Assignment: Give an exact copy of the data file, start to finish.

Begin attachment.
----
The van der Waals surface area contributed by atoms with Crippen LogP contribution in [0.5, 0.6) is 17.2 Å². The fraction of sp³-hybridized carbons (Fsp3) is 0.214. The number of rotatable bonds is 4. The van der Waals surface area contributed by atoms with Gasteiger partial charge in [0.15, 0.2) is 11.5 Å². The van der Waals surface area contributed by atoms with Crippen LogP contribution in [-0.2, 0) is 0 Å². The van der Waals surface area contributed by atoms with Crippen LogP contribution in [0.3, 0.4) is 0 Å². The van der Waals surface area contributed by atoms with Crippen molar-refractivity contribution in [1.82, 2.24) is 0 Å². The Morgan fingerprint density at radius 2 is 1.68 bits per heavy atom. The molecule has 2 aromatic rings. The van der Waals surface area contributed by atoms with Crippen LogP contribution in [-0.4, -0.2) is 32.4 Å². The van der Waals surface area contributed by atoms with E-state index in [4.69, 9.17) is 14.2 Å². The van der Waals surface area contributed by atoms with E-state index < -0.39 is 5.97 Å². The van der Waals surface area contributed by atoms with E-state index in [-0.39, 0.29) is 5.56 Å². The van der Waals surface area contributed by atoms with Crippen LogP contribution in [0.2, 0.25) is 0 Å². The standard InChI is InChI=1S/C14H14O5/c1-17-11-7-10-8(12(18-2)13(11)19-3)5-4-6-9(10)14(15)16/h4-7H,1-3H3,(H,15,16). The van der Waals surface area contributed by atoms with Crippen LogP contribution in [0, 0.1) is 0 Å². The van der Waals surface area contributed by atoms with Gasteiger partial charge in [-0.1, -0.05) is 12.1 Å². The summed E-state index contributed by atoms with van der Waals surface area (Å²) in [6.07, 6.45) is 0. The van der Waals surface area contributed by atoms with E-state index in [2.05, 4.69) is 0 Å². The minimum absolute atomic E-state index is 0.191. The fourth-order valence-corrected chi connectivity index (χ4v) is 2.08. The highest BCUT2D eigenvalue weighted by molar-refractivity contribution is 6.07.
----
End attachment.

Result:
The van der Waals surface area contributed by atoms with Crippen LogP contribution in [0.5, 0.6) is 17.2 Å². The fraction of sp³-hybridized carbons (Fsp3) is 0.214. The number of rotatable bonds is 4. The van der Waals surface area contributed by atoms with Gasteiger partial charge in [0.15, 0.2) is 11.5 Å². The van der Waals surface area contributed by atoms with Crippen LogP contribution in [-0.2, 0) is 0 Å². The van der Waals surface area contributed by atoms with Crippen LogP contribution in [0.3, 0.4) is 0 Å². The van der Waals surface area contributed by atoms with Crippen molar-refractivity contribution in [1.82, 2.24) is 0 Å². The Morgan fingerprint density at radius 2 is 1.68 bits per heavy atom. The molecule has 2 aromatic rings. The van der Waals surface area contributed by atoms with Crippen LogP contribution in [-0.4, -0.2) is 32.4 Å². The van der Waals surface area contributed by atoms with E-state index in [4.69, 9.17) is 14.2 Å². The van der Waals surface area contributed by atoms with E-state index < -0.39 is 5.97 Å². The van der Waals surface area contributed by atoms with E-state index in [-0.39, 0.29) is 5.56 Å². The van der Waals surface area contributed by atoms with Crippen LogP contribution in [0.2, 0.25) is 0 Å². The standard InChI is InChI=1S/C14H14O5/c1-17-11-7-10-8(12(18-2)13(11)19-3)5-4-6-9(10)14(15)16/h4-7H,1-3H3,(H,15,16). The van der Waals surface area contributed by atoms with Crippen LogP contribution in [0, 0.1) is 0 Å². The van der Waals surface area contributed by atoms with Gasteiger partial charge in [-0.1, -0.05) is 12.1 Å². The summed E-state index contributed by atoms with van der Waals surface area (Å²) in [6.07, 6.45) is 0. The van der Waals surface area contributed by atoms with E-state index in [2.05, 4.69) is 0 Å². The minimum absolute atomic E-state index is 0.191. The fourth-order valence-corrected chi connectivity index (χ4v) is 2.08. The highest BCUT2D eigenvalue weighted by molar-refractivity contribution is 6.07.